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Love in the Time of Cholera | Study Guide

Gabriel García Márquez

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Love in the Time of Cholera | Chapter 2 (Lost Innocence) | Summary



Unlike Fermina Daza, Florentino Ariza has not forgotten her for a day. Popular with women, his "innocence" ends in his youth when he sees Fermina while delivering a telegraph to Lorenzo Daza. While leaving, he hears and sees a girl teaching a woman to read on the patio. Her "casual glance" spurs the love lasting more than 50 years. He watches her in the park, walking with her aunt, Escolástica Daza, to and from school and mass, and begins writing her a note, which transforms into a 70-page letter. Confiding in his mother, she tells him to befriend the aunt and announce his interest.

Walking by her house, he sees Fermina and Escolástica in the yard, and begins sitting in plain sight, letting his book reveal his identity. One afternoon, Escolástica goes inside, and Florentino, assuming her exit is planned, approaches Fermina and ask her to accept his letter. She tells him she needs permission from her father first and to maintain his routine until she changes her "seat." The next Monday, he sees the signal, walks over, and says, "This is the greatest moment of my life." Focusing on her embroidery, she demands the letter and orders him to stay away until she asks for him.

Wanting to know what Fermina tastes like one night, he eats gardenias and drinks cologne. His mother finds him in a pool of his vomit. Tránsito Ariza tells her son to take control, so he visits Fermina who is troubled by the "determination" of the letter. Not knowing how to respond, she becomes haunted by Florentino. After he says he expects an answer, she promises a response, which Escolástica delivers.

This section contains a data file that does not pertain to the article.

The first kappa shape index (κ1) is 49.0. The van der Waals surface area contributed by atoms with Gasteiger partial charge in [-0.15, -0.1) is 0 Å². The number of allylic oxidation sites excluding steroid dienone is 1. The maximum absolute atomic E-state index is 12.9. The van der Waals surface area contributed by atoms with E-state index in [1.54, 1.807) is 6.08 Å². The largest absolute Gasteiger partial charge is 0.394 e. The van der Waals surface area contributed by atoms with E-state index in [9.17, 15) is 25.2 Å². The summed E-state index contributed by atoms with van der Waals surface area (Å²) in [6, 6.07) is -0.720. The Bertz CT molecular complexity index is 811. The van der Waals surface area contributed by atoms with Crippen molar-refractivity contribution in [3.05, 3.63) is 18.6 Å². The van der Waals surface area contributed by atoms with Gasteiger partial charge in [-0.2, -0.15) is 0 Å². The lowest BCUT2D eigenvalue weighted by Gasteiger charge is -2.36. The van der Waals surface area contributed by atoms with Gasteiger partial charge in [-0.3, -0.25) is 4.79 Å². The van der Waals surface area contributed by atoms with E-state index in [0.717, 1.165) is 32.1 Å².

Gabriel García Márquez uses the precision of time to display Florentino Ariza's devotion and obsession with Fermina Daza. This exactitude paints Florentino somewhat as a stalker: he has waited 51 years, nine months, and four days to confess his love to her, and he cannot wait longer than "her first night as a widow." The use of letters, a symbol of secret identities and connections, develops tension. Fermina's curiosity mounts, waiting for the letter that Aunt Escolástica Daza mentions Florentino should present, if he is "serious."

Conflict arises from the discrepancy between the characters' feelings. While the "solitary hunter" Florentino openly stalks Fermina, she, at the age of 13, is "safe from even simple curiosity about love." She pities him and is more interested in telegrams than in Florentino himself, thus illustrating the dynamic of their relationship. When Fermina says she will have to request permission from her father in order to accept a letter from Florentino, this develops the themes of society and passion.

Birds symbolize temptation and danger, and the bird depositing its "droppings" when Florentino presents his letter alludes to the consequences of the clandestine relationship Fermina and Florentino maintain through letters.

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